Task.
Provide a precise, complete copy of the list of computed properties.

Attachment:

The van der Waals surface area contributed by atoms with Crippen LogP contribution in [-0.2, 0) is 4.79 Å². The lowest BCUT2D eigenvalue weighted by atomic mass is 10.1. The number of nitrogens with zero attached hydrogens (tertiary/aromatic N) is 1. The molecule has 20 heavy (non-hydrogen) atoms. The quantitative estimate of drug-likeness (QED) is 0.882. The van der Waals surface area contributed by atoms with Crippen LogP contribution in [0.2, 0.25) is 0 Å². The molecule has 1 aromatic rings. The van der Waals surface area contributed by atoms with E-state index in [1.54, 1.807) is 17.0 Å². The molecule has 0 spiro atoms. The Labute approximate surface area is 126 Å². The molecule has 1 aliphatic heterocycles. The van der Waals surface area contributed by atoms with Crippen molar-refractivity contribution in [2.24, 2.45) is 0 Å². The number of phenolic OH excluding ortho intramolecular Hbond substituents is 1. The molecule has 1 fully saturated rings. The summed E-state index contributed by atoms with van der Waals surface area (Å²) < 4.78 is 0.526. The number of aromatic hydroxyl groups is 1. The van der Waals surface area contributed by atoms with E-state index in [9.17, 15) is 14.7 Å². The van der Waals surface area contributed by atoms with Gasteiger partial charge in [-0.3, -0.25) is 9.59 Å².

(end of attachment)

The van der Waals surface area contributed by atoms with Crippen LogP contribution in [-0.2, 0) is 4.79 Å². The lowest BCUT2D eigenvalue weighted by atomic mass is 10.1. The number of nitrogens with zero attached hydrogens (tertiary/aromatic N) is 1. The molecule has 20 heavy (non-hydrogen) atoms. The quantitative estimate of drug-likeness (QED) is 0.882. The van der Waals surface area contributed by atoms with Crippen LogP contribution in [0.2, 0.25) is 0 Å². The molecule has 1 aromatic rings. The van der Waals surface area contributed by atoms with E-state index in [1.54, 1.807) is 17.0 Å². The molecule has 0 spiro atoms. The Labute approximate surface area is 126 Å². The molecule has 1 aliphatic heterocycles. The van der Waals surface area contributed by atoms with Crippen molar-refractivity contribution in [2.24, 2.45) is 0 Å². The number of phenolic OH excluding ortho intramolecular Hbond substituents is 1. The molecule has 1 fully saturated rings. The summed E-state index contributed by atoms with van der Waals surface area (Å²) < 4.78 is 0.526. The number of aromatic hydroxyl groups is 1. The van der Waals surface area contributed by atoms with E-state index in [9.17, 15) is 14.7 Å². The van der Waals surface area contributed by atoms with Gasteiger partial charge in [-0.3, -0.25) is 9.59 Å².